This is a guest post by Glen Moriarty, PsyD, for the On the Horizon series on distributed learning environments. Glen, who is CEO of NIXTY, has served in several executive and academic positions. He co-founded and led Scholar360 for several years. He is also a licensed psychologist and educator who has taught at the doctoral level. He has published and presented on eLearning, psychology, and technology, and is a member of the Society for the Scientific Study of Religion and the American Psychological Association. Glen lives in Norfolk, Virginia with his wife, Nicole, and their twins, Colin and Madeleine.
“Don’t fight the Internet.” Eric Schmidt, CEO, Google
“Fight the Internet.” CEO, Major LMS Company
Learning management systems (LMS) have solved many problems by providing a way for people to learn in an online context. The suite of tools that are commonly associated with the LMS (SCORM, file-sharing, test managers, gradebooks, collaboration tools etc.) has brought real value to institutions, educators and students. Despite this progress, however, there still remain several problems that obstruct the LMS from reaching its full potential in a distributed learning landscape. These difficulties largely arise from a hesitancy to develop learning management systems that leverage the Web 2.0 strengths of the Internet.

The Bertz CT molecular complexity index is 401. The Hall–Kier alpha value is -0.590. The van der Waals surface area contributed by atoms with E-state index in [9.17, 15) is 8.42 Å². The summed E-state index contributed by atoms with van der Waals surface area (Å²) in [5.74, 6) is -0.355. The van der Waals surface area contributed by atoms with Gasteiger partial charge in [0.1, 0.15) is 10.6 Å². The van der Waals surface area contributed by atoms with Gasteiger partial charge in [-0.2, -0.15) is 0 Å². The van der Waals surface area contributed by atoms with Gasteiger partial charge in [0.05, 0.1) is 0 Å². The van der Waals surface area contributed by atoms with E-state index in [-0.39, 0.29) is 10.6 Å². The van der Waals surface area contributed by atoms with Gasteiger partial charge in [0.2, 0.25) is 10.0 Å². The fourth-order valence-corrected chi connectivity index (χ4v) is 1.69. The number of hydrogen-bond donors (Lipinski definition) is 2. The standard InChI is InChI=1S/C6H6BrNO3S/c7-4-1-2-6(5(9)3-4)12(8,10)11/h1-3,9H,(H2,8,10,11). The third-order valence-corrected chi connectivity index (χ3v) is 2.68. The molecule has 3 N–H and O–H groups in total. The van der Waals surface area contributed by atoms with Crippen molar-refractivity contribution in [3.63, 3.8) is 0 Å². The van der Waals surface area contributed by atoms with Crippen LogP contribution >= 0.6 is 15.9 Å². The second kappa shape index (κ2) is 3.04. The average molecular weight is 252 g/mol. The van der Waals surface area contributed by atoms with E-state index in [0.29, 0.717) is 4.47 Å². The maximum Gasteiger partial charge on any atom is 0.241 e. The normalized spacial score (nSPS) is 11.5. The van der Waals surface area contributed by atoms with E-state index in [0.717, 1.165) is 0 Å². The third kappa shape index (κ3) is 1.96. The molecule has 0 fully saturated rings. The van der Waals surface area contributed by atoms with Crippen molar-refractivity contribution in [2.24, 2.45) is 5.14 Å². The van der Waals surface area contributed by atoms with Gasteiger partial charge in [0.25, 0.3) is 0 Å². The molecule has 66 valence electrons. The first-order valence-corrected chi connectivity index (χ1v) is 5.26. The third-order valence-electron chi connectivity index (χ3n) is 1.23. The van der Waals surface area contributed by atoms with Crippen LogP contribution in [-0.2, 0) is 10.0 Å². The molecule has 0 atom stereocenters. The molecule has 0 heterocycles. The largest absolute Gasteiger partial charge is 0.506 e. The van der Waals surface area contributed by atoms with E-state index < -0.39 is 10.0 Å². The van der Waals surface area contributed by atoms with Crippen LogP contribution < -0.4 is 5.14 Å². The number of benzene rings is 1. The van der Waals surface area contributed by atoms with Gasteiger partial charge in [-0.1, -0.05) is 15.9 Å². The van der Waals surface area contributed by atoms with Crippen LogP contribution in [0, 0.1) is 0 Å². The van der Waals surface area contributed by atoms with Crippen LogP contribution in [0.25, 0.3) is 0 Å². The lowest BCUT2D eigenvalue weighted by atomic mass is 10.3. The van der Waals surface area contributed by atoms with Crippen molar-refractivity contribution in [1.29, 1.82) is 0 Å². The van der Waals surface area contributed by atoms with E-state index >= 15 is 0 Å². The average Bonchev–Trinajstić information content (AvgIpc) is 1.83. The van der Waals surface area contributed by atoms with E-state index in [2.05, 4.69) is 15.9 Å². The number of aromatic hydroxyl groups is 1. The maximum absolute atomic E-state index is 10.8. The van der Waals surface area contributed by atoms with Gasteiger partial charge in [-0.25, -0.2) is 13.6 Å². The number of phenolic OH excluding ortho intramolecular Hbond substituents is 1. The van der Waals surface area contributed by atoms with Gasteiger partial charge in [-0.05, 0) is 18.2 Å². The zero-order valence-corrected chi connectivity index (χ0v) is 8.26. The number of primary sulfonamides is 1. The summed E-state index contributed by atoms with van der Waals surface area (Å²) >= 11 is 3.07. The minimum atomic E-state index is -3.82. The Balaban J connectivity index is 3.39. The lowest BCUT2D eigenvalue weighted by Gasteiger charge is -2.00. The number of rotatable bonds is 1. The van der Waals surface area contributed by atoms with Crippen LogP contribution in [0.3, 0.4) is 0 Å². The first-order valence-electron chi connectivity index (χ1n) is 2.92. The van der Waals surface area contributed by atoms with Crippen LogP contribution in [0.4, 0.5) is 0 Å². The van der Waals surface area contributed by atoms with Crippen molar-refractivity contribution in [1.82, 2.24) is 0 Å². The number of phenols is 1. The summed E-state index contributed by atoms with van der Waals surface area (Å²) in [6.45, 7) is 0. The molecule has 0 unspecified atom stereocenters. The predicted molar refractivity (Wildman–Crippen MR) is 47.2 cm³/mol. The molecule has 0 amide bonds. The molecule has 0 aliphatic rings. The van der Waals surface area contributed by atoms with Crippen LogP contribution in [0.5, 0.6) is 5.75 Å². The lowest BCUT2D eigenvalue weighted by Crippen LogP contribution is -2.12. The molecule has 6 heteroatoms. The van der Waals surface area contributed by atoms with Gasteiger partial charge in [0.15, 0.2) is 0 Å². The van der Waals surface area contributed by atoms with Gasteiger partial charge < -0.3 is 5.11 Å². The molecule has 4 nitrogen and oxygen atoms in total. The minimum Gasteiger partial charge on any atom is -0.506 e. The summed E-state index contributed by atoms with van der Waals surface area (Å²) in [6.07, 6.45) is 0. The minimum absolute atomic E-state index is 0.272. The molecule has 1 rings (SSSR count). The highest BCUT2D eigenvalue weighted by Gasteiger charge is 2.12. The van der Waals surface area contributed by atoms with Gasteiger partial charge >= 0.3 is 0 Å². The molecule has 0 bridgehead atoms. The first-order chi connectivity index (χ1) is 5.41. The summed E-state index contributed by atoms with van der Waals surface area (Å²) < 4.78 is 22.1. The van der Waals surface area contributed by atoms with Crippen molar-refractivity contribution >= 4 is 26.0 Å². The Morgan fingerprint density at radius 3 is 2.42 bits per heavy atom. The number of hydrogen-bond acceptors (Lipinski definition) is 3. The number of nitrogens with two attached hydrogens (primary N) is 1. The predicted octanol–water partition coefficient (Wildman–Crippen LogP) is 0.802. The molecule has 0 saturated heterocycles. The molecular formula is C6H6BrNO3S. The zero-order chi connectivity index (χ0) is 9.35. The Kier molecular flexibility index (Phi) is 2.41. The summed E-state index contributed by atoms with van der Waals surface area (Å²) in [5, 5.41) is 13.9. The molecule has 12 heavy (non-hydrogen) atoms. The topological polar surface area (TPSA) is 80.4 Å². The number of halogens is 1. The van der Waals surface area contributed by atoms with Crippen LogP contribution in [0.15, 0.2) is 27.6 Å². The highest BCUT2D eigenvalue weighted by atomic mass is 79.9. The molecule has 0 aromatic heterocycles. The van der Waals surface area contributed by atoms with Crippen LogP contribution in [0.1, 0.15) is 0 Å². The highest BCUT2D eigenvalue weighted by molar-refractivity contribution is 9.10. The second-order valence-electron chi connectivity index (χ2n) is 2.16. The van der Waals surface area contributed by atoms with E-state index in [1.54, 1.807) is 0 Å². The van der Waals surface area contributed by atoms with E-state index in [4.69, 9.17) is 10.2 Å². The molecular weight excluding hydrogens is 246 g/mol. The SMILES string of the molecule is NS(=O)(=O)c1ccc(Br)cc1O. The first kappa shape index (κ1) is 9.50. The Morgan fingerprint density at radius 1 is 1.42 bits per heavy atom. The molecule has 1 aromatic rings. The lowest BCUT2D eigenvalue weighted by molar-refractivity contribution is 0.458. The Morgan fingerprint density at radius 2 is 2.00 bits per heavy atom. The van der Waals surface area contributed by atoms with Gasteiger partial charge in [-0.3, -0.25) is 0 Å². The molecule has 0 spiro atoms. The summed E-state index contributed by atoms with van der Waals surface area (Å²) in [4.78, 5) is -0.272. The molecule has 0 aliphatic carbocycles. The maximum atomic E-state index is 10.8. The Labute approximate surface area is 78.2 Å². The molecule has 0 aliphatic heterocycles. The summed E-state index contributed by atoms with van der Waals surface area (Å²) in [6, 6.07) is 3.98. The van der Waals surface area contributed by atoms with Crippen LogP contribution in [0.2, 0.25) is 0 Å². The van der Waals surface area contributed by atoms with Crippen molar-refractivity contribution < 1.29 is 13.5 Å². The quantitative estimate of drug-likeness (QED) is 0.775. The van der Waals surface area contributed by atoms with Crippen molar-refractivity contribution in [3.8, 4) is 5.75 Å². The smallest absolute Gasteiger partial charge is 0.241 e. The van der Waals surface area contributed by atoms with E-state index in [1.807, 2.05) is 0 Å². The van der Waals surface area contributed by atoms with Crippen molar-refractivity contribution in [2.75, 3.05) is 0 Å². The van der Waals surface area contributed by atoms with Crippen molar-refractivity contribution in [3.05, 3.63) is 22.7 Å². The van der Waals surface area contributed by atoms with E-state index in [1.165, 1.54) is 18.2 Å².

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The above quote attributed to a CEO of a Major LMS company is not a real quote. It is just used as a bit of hyperbole. Major LMS/CMS companies, however, have taken several steps that suggest this is their tacit approach to dealing with Web 2.0. Clearly, this tendency to resist the Web is unsustainable (Christensen, Johnson, Horn, 1997). Academics, businesses, and programmers need to collaborate and find ways to harness the Web to facilitate access to open educational resources.
My paper will explore the opportunities in moving to a Web 2.0 global learning environment. My goals are to highlight how OpenSocial, Open ID, and OpenCourseWare can be leveraged to amplify learning for people and institutions around the globe. NIXTY, a forthcoming Web 2.0 platform, is utilized to illustrate how different components can be implemented to facilitate open education.